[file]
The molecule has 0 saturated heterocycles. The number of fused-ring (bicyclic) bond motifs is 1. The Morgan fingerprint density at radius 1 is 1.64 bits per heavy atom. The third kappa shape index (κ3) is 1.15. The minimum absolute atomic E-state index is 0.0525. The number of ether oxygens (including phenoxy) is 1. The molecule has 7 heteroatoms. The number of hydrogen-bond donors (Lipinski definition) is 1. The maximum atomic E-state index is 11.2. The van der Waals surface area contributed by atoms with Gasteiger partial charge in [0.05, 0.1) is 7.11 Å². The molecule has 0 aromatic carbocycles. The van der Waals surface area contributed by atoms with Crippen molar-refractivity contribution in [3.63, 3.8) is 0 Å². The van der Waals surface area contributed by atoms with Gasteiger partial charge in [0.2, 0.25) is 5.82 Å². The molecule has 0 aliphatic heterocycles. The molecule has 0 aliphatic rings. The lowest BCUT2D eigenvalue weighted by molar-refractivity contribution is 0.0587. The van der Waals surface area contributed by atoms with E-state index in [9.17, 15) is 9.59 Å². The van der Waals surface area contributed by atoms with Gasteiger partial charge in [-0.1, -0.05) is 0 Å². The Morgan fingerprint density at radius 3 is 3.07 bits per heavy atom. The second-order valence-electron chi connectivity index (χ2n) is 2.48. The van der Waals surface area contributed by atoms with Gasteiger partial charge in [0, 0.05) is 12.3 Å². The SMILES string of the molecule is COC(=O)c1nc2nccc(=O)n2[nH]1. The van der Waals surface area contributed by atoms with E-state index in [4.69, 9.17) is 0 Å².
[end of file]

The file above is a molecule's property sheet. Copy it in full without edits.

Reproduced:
The molecule has 0 saturated heterocycles. The number of fused-ring (bicyclic) bond motifs is 1. The Morgan fingerprint density at radius 1 is 1.64 bits per heavy atom. The third kappa shape index (κ3) is 1.15. The minimum absolute atomic E-state index is 0.0525. The number of ether oxygens (including phenoxy) is 1. The molecule has 7 heteroatoms. The number of hydrogen-bond donors (Lipinski definition) is 1. The maximum atomic E-state index is 11.2. The van der Waals surface area contributed by atoms with Gasteiger partial charge in [0.05, 0.1) is 7.11 Å². The molecule has 0 aromatic carbocycles. The van der Waals surface area contributed by atoms with Crippen molar-refractivity contribution in [3.63, 3.8) is 0 Å². The van der Waals surface area contributed by atoms with Gasteiger partial charge in [0.2, 0.25) is 5.82 Å². The molecule has 0 aliphatic heterocycles. The molecule has 0 aliphatic rings. The lowest BCUT2D eigenvalue weighted by molar-refractivity contribution is 0.0587. The van der Waals surface area contributed by atoms with E-state index in [9.17, 15) is 9.59 Å². The van der Waals surface area contributed by atoms with Gasteiger partial charge in [-0.1, -0.05) is 0 Å². The Morgan fingerprint density at radius 3 is 3.07 bits per heavy atom. The second-order valence-electron chi connectivity index (χ2n) is 2.48. The van der Waals surface area contributed by atoms with Gasteiger partial charge in [0, 0.05) is 12.3 Å². The SMILES string of the molecule is COC(=O)c1nc2nccc(=O)n2[nH]1. The van der Waals surface area contributed by atoms with E-state index in [4.69, 9.17) is 0 Å².